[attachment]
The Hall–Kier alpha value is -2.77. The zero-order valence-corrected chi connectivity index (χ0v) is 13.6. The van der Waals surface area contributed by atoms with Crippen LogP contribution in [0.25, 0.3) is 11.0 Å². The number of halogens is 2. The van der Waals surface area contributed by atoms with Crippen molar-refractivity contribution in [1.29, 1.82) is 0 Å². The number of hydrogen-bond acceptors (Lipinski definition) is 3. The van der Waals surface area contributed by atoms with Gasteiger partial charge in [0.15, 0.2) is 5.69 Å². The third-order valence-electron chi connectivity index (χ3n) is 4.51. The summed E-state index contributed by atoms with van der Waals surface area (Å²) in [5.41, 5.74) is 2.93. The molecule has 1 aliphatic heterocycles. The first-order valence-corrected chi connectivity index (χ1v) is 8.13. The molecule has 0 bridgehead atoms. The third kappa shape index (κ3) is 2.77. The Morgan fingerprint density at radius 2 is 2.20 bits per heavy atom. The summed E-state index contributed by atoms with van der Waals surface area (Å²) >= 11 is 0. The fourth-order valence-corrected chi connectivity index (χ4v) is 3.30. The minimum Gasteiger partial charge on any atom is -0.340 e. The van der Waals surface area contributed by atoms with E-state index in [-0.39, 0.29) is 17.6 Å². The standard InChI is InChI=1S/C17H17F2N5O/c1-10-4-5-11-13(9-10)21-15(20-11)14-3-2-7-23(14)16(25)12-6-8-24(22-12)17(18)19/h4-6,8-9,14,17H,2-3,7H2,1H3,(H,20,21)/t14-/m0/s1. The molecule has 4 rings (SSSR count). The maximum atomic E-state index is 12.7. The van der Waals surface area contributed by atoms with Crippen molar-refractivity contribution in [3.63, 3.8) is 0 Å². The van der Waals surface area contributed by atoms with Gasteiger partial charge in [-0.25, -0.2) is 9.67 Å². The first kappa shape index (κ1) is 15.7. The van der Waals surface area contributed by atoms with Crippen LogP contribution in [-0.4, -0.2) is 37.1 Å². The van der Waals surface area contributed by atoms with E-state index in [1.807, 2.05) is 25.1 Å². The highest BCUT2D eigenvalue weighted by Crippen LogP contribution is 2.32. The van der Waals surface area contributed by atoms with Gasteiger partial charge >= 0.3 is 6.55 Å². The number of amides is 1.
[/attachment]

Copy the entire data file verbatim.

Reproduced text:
The Hall–Kier alpha value is -2.77. The zero-order valence-corrected chi connectivity index (χ0v) is 13.6. The van der Waals surface area contributed by atoms with Crippen LogP contribution in [0.25, 0.3) is 11.0 Å². The number of halogens is 2. The van der Waals surface area contributed by atoms with Crippen molar-refractivity contribution in [1.29, 1.82) is 0 Å². The number of hydrogen-bond acceptors (Lipinski definition) is 3. The van der Waals surface area contributed by atoms with Gasteiger partial charge in [0.15, 0.2) is 5.69 Å². The third-order valence-electron chi connectivity index (χ3n) is 4.51. The summed E-state index contributed by atoms with van der Waals surface area (Å²) in [5.41, 5.74) is 2.93. The molecule has 1 aliphatic heterocycles. The first-order valence-corrected chi connectivity index (χ1v) is 8.13. The molecule has 0 bridgehead atoms. The third kappa shape index (κ3) is 2.77. The Morgan fingerprint density at radius 2 is 2.20 bits per heavy atom. The summed E-state index contributed by atoms with van der Waals surface area (Å²) >= 11 is 0. The fourth-order valence-corrected chi connectivity index (χ4v) is 3.30. The minimum Gasteiger partial charge on any atom is -0.340 e. The van der Waals surface area contributed by atoms with E-state index in [-0.39, 0.29) is 17.6 Å². The standard InChI is InChI=1S/C17H17F2N5O/c1-10-4-5-11-13(9-10)21-15(20-11)14-3-2-7-23(14)16(25)12-6-8-24(22-12)17(18)19/h4-6,8-9,14,17H,2-3,7H2,1H3,(H,20,21)/t14-/m0/s1. The molecule has 4 rings (SSSR count). The maximum atomic E-state index is 12.7. The van der Waals surface area contributed by atoms with Crippen molar-refractivity contribution in [3.63, 3.8) is 0 Å². The van der Waals surface area contributed by atoms with Gasteiger partial charge in [-0.25, -0.2) is 9.67 Å². The first kappa shape index (κ1) is 15.7. The van der Waals surface area contributed by atoms with Crippen LogP contribution in [-0.4, -0.2) is 37.1 Å². The van der Waals surface area contributed by atoms with E-state index in [1.807, 2.05) is 25.1 Å². The highest BCUT2D eigenvalue weighted by Crippen LogP contribution is 2.32. The van der Waals surface area contributed by atoms with Gasteiger partial charge >= 0.3 is 6.55 Å². The number of amides is 1.